One reason your insurance premiums have skyrocketed during the past year is that Obamacare requires all health plans to provide “free” annual wellness visits and 15 associated preventive services for which they cannot charge the patient a copayment. According to a key architect of PPACA, however, “the annual physical exam is basically worthless.” Dr. Ezekiel Emanuel, last heard from claiming that he wants to die at 75 in order to avoid becoming a burden on society, writes in the New York Times that “screening healthy people who have no complaints is a pretty ineffective way to improve people’s health.”
The good doctor says he’ll forego his annual exam pursuant to a desire to “make the world a better place.” But, as with his professed willingness to depart this vale of tears after three-quarters of a century, he makes it clear that all men and women of good will should follow his example “to ensure there is no doctor shortage as more Americans get health insurance.” This is where the rubber glove hits the road. Emanuel wants you to voluntarily give up a much-ballyhooed feature of Obamacare for which the “reform” law itself compels you to pay via new taxes and inflated health insurance premiums.
This is entirely consistent with Dr. Emanuel’s unique code of ethics. He is, for example, a long-time proponent of medical rationing for the elderly. Consequently, he probably doesn’t experience much cognitive dissonance when suggesting that, in order to forestall the physician shortage caused by a program he helped design, right-minded people should forego a “benefit” they were coerced to purchase. For him, this call for you to restrict your consumption of medical care is just another expression of his passion for rationing. The only thing new here is the exhortation for you to impose it on yourself.
All of which raises a question: If annual physicals are worthless, why did Dr. Emanuel and his accomplices build them into PPACA? Their clinical limitations have long been known, and the President was called out as early as 2008 on his claim that such preventive care would reduce health care expenditures. Nine months before he was elected, the New England Journal of Medicine reported, “Barack Obama has argued that ‘too little is spent on prevention and public health.’… Our findings suggest that the broad generalizations [about preventive care] made by many presidential candidates can be misleading.”
There isn’t the slightest possibility that Dr. Emanuel was ignorant of this fact, yet he enthusiastically helped to create a “reform” law that literally made it illegal to sell a health insurance policy which fails to cover all manner of preventive screenings, including the annual exam that he now tells us is worthless. And even as he was working with the White House to cobble Obamacare together, he was silent as the tomb while the very publication that ran his column last week claimed, “[B]y increasing just five preventive services, clinicians could save more than 100,000 lives per year.”
But, now that Obamacare has become law, the Times and Dr. Emanuel sing a different tune. The good doctor’s op-ed puts it thus: “Regardless of which screenings and tests were administered studies of annual health exams dating from 1963 to 1999 show that the annual physicals did not reduce mortality overall or for specific causes of death from cancer or heart disease.” Why, then, has Dr. Emanuel been such a consistent and vocal promoter of Obamacare? If he is a genuine opponent of useless and expensive preventive care, shouldn’t he be a critic of the law rather than one of its highest profile supporters?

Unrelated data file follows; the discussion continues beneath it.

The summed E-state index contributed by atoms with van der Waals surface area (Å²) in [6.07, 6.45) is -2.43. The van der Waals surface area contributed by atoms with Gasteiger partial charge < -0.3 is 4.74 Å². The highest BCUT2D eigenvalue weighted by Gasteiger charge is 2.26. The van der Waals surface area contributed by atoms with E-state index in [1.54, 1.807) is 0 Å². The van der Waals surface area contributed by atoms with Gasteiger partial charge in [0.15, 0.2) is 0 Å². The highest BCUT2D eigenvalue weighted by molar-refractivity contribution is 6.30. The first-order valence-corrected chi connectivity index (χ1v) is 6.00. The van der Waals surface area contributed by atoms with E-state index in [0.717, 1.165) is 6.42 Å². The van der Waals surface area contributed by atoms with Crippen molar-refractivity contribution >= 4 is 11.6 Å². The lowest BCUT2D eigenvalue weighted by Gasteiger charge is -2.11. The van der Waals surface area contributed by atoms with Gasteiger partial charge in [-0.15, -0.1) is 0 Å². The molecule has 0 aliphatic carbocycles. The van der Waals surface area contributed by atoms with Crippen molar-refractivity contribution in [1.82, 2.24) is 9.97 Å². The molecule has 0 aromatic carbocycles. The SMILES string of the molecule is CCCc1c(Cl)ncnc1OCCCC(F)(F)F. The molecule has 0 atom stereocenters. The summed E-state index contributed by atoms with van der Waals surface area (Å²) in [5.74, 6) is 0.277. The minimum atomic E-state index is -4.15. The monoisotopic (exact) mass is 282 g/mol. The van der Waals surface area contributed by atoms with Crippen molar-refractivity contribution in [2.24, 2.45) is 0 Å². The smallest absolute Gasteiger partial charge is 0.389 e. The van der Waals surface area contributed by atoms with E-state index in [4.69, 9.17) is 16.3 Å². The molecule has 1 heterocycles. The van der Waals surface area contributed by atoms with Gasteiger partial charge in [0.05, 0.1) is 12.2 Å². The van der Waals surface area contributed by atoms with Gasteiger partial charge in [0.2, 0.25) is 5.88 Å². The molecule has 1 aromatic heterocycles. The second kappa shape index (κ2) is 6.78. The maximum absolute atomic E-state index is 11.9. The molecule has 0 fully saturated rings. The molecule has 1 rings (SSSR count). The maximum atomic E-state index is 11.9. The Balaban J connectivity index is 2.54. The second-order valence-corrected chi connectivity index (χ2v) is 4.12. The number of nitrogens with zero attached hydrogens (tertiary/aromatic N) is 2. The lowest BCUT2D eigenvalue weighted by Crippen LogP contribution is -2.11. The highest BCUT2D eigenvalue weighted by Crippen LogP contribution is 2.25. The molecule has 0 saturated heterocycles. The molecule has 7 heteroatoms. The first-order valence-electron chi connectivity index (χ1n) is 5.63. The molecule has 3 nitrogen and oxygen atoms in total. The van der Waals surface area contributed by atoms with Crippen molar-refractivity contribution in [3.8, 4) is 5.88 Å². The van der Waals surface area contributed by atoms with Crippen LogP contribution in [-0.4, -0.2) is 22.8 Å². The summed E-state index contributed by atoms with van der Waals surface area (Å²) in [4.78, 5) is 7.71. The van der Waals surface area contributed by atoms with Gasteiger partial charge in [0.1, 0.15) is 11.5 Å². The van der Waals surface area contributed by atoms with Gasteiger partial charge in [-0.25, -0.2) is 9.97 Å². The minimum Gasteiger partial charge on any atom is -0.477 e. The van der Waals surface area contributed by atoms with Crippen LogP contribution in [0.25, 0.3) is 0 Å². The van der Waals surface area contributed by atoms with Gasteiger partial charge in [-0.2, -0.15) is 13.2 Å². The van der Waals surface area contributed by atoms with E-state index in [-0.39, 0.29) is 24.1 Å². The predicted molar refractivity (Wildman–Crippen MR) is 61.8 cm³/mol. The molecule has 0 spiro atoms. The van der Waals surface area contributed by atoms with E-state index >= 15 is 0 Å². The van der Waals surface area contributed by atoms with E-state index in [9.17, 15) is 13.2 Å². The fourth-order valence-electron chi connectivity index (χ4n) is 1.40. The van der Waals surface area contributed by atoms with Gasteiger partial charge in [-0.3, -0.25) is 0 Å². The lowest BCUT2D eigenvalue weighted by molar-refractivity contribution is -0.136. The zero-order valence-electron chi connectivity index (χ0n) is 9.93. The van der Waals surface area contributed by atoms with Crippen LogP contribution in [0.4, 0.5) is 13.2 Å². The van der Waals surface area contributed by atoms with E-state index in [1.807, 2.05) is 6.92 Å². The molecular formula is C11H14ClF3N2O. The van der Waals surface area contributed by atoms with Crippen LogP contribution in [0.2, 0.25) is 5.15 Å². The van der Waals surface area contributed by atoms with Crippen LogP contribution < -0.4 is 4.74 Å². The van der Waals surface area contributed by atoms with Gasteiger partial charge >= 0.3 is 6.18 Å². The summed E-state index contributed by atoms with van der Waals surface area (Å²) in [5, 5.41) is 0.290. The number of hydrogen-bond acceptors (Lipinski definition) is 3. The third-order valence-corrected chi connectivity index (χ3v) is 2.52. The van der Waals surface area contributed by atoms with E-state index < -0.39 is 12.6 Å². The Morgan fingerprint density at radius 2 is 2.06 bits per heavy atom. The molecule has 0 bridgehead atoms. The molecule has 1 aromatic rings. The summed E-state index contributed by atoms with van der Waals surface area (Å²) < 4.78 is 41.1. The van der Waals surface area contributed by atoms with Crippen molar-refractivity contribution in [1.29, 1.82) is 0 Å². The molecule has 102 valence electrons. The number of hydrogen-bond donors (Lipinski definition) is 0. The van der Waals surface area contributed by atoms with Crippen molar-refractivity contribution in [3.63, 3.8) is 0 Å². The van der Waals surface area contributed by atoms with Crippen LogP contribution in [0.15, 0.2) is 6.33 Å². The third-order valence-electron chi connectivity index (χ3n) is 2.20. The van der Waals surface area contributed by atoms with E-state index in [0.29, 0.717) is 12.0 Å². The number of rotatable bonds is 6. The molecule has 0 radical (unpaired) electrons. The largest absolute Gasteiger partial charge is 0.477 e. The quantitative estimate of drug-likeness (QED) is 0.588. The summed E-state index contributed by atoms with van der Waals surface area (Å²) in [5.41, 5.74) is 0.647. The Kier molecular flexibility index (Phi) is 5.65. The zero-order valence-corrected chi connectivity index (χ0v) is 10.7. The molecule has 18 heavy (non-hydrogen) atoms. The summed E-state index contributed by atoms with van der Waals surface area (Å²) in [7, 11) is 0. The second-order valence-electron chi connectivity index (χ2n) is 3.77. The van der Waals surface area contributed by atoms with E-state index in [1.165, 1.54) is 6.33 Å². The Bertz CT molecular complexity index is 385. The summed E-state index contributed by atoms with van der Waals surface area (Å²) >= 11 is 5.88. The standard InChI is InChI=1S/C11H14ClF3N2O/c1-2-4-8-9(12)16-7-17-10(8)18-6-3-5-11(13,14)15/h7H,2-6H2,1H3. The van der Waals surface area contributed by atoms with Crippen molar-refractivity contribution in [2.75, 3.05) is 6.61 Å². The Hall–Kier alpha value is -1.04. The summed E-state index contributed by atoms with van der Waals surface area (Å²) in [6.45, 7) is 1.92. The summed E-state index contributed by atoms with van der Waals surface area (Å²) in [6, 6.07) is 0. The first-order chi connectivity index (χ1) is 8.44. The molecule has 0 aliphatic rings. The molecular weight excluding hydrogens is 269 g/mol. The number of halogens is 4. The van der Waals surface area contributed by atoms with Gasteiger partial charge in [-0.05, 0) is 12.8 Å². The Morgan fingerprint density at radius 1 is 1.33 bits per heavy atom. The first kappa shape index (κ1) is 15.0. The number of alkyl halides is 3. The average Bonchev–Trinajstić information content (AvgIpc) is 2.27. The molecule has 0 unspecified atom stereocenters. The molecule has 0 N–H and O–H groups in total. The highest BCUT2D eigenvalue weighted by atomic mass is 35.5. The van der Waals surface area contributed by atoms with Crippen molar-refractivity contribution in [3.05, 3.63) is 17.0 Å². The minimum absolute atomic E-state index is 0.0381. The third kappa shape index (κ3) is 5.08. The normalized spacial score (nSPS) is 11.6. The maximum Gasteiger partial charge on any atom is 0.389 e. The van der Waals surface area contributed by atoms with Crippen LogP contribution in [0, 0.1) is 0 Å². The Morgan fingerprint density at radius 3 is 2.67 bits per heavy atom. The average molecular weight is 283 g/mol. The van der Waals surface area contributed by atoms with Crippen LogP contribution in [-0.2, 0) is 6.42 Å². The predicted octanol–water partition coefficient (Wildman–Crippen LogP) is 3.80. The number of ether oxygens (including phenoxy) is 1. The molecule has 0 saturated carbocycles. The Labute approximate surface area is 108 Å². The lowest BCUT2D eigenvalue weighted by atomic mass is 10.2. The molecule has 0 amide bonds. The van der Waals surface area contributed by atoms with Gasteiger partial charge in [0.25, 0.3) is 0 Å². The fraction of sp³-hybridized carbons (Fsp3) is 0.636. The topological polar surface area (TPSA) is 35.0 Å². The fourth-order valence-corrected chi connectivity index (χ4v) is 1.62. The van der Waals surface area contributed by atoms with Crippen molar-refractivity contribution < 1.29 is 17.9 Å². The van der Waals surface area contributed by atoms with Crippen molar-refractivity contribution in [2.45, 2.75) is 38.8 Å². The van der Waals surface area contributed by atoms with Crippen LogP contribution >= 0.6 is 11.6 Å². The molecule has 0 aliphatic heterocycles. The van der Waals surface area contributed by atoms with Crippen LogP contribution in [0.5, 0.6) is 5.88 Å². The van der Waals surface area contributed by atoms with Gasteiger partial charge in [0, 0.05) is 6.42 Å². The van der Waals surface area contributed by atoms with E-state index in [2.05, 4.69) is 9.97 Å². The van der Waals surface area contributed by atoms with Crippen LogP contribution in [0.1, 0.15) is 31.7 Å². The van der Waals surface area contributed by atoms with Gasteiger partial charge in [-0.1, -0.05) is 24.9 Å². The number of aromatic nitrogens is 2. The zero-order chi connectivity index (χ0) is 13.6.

Even if he lacked the power to stop the preventive care illusion from becoming an integral component of “reform,” he doesn’t have to promote PPACA like a carnival barker. Yet he has been one of Obamacare’s most vociferous defenders. Indeed, during the comically inept rollout of Healthcare.gov, he blamed Fox News for the widespread perception that it was a disaster. His unrelenting support for the health care law is about his passion for rationing. Obamacare offers the best chance, through IPAB and other mechanisms, of realizing this vision of centrally controlled allocation of medical resources.
And this commitment to health care rationing is also what inspired Dr. Emanuel to write an op-ed encouraging you to skip your annual physical. Such effusions, his claims to the contrary notwithstanding, are not about his personal choices. They are meant to convince you to self-ration. The regrettable necessity of working through a democratically elected Congress to pass Obamacare has evidently left too much individual choice in the law for Emanuel’s taste, so he wants you to feel guilty about using too much health care. He claims he will make this sacrifice himself as well, but talk is cheap.
The final paragraph of Emanuel’s editorial guilt trip contains the following exhortation: “[J]oin me in my new resolution: My medical routine won’t include an annual exam. That will free up countless hours of doctors’ time for patients who really do have a medical problem.” But the looming physician shortage this will ostensibly forestall has nothing to do with your annual physical. It’s an artifact of the perverse incentives Ezekiel Emanuel, Jonathan Gruber, and their White House masters built into PPACA. If Emanuel really wants to prevent a doctor shortage, he should call for the repeal of Obamacare.